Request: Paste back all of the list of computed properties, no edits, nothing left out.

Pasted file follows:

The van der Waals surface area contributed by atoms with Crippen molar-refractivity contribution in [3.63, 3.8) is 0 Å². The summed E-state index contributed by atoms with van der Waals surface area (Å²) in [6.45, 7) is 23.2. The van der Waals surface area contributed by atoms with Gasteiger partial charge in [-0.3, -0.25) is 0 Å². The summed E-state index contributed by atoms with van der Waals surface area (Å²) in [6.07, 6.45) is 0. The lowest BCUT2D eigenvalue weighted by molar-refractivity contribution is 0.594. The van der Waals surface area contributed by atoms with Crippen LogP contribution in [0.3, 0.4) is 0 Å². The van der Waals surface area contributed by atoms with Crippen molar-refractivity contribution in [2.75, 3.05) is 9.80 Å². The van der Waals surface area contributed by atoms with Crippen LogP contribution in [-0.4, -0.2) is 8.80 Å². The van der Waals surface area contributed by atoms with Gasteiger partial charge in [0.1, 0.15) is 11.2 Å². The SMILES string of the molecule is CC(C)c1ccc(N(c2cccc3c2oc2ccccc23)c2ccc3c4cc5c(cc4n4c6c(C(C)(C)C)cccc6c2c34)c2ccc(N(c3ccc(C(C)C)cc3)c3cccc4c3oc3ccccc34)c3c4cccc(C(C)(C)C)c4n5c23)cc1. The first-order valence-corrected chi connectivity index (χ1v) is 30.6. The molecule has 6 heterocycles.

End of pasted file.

The van der Waals surface area contributed by atoms with Crippen molar-refractivity contribution in [3.63, 3.8) is 0 Å². The summed E-state index contributed by atoms with van der Waals surface area (Å²) in [6.45, 7) is 23.2. The van der Waals surface area contributed by atoms with Gasteiger partial charge in [-0.3, -0.25) is 0 Å². The summed E-state index contributed by atoms with van der Waals surface area (Å²) in [6.07, 6.45) is 0. The lowest BCUT2D eigenvalue weighted by molar-refractivity contribution is 0.594. The van der Waals surface area contributed by atoms with Crippen LogP contribution in [0.3, 0.4) is 0 Å². The van der Waals surface area contributed by atoms with Crippen molar-refractivity contribution in [2.75, 3.05) is 9.80 Å². The van der Waals surface area contributed by atoms with Crippen LogP contribution in [-0.4, -0.2) is 8.80 Å². The van der Waals surface area contributed by atoms with Gasteiger partial charge in [0.1, 0.15) is 11.2 Å². The SMILES string of the molecule is CC(C)c1ccc(N(c2cccc3c2oc2ccccc23)c2ccc3c4cc5c(cc4n4c6c(C(C)(C)C)cccc6c2c34)c2ccc(N(c3ccc(C(C)C)cc3)c3cccc4c3oc3ccccc34)c3c4cccc(C(C)(C)C)c4n5c23)cc1. The first-order valence-corrected chi connectivity index (χ1v) is 30.6. The molecule has 6 heterocycles.